Reynolds on steroids, or chasing Janus.

I was greatly impressed by the first book of Alastair Reynolds' Revelation Space series. The second book turned out to be so cluttered that I didn't get to the third book at all. And somewhere in the back of my mind, I had tagged Reynolds => not terrible, but no frenzy either; seven out of ten tops.

'Pushing Ice', a 2005 novel, changes that quite a bit. It is very, very good. After the recent 'Ninefox Gambit' fiasco, I was a bit discouraged about exploring any SF titles and didn't quite know how to get out of that mental state. And then, out of the blue, one of the regular readers of this blog (privately a good pal forward slash colleague from a former job) pings me and asks if I've read 'Pushing Ice'. And since the gentleman had already suggested good titles to me several times before, I decided to give it a try.

And I absolutely do not regret it.

The story starts in...

Nope, can't write this. No point wasting a good surprise.

It is the next century, more or less, and mankind is trying to conquer the Solar System. To live, humans need water[citation needed]. Comets are often covered in a layer of thick ice (and some of them are made entirely of it), so humans have come up with the idea of towing these huge icy lumps to where there happens to be the greatest need for water.

In Greek mythology, Janus was the god of beginnings, gates, time, duality, transitions and endings. Nowadays, however, he gave his name to one of Saturn's satellites, which plays a major part in the book. One day, astronomers notice that Janus, without any feasible reason, descends from its orbit, in which it has tumbled since the beginning of time, and starts moving away from the Solar System. Moreover, it seems that manoeuvring its almost two quintillion kilograms in any direction is no more difficult than riding a scooter. So the thing needs to be examined up close.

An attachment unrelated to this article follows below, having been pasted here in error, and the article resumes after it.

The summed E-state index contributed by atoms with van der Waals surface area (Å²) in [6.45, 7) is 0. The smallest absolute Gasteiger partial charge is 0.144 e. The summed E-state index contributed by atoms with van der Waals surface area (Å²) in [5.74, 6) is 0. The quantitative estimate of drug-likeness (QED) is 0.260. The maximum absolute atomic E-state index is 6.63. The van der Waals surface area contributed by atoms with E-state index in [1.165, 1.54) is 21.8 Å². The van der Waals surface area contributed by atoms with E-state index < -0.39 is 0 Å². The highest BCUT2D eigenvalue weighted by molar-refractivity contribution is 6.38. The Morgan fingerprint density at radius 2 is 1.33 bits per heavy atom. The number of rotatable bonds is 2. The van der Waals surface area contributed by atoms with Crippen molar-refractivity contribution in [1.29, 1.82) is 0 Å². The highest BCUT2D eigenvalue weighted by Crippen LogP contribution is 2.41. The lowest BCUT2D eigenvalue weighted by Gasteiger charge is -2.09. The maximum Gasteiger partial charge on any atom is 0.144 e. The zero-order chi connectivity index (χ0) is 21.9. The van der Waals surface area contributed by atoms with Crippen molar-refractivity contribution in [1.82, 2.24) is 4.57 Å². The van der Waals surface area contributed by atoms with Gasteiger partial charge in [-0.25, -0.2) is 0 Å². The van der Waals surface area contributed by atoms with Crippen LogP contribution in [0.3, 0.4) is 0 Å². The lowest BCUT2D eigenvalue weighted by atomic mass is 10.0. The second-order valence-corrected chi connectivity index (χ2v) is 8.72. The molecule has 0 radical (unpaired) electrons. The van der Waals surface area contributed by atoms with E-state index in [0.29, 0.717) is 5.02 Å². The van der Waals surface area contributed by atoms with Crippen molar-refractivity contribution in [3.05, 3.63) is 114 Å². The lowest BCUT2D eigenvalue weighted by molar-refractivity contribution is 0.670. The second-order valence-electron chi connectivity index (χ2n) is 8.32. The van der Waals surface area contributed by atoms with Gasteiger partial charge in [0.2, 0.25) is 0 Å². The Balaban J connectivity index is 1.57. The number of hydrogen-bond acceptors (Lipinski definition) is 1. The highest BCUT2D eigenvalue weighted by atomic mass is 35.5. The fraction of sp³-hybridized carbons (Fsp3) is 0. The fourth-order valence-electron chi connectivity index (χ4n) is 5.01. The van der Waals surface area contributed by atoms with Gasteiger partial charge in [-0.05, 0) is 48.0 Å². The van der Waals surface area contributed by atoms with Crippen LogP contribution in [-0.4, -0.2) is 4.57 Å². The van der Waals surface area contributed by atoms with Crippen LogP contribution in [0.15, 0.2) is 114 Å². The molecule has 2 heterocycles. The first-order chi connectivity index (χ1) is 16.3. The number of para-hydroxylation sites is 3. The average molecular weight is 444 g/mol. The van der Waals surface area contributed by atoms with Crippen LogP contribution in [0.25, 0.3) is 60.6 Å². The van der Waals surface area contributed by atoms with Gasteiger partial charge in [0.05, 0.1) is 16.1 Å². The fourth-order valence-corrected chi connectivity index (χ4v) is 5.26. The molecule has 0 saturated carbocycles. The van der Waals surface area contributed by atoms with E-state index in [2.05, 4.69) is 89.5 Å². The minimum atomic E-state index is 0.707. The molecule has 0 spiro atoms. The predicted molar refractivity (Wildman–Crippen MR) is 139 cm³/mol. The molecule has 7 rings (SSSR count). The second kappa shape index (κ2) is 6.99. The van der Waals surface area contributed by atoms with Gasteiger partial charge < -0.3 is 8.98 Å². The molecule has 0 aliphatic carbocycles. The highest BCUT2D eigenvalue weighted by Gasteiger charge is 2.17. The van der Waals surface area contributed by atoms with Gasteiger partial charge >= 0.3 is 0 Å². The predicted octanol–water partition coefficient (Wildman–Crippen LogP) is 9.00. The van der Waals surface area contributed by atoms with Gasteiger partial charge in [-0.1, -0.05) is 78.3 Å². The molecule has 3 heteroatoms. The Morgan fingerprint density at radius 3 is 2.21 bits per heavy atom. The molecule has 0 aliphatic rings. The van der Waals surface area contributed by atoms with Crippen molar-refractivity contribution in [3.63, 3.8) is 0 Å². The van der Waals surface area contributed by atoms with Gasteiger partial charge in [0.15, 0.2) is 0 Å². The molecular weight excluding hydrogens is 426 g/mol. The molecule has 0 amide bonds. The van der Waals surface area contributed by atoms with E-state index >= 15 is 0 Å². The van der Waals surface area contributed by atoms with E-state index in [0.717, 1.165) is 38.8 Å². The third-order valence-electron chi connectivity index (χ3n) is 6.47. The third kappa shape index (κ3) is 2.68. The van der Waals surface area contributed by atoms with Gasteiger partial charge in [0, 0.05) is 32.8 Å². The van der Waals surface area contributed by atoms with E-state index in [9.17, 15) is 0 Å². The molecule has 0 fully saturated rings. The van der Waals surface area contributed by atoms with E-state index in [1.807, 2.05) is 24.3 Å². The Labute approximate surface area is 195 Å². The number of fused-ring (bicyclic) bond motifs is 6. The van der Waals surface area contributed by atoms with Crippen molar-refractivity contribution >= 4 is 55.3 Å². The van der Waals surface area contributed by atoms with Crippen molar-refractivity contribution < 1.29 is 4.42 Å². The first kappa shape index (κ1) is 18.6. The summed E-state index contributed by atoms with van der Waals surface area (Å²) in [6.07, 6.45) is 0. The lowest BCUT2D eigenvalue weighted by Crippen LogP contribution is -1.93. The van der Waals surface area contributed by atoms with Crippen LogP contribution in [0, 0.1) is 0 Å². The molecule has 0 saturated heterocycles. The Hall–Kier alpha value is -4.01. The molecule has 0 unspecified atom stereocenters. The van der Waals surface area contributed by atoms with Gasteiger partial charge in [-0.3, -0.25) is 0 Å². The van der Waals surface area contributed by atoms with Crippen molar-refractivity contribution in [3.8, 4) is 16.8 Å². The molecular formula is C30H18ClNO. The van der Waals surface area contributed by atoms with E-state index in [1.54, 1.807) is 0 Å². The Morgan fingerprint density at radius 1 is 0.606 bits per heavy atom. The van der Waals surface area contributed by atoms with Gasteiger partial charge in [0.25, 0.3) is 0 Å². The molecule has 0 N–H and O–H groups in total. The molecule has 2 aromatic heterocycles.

It turns out that the only human space vehicle that has a chance of catching up with Janus (assuming it maintains its current speed and trajectory) is the Rockhopper, a rocketship specialising in towing ice.

We associate towing with pulling, but because, for some unknown reason, rockets have engines at the back and not at the front, the ice is in fact pushed and not pulled by these rockets. Hence the title of the book.

Scientists on Earth are asking the Rockhopper crew to abort their current mission to dig up ice on some dusty comet and try to catch up with Janus instead. There's enough fuel to come close the bugger, fly around it for four or five days, take pictures, maybe send some sort of probe to the surface, and then return home safely.

The crew, 145 people of the various specialisations, after a heated debate and the negotiation of additional bonuses, agrees to the plan and the race against the clock begins.

Will they make it in time? What will they find when they arrive?

I really don't want to give away any more details, because I would spoil the fun of the reading for those of you who don't know the book yet, but might want to read it. All I can say is that in the 500 pages of the book, Reynolds develops such a narrative that it could easily become two or three seasons of a TV series similar to "The Expanse". The story has a tremendous momentum and every time the reader thinks "this is it", it turns out that it is, in fact, not it at all.

My private rating: 10/10, without an ounce of doubt. If it weren't for Labyrinth 2, this would certainly be the best book I've read in 2023 so far.

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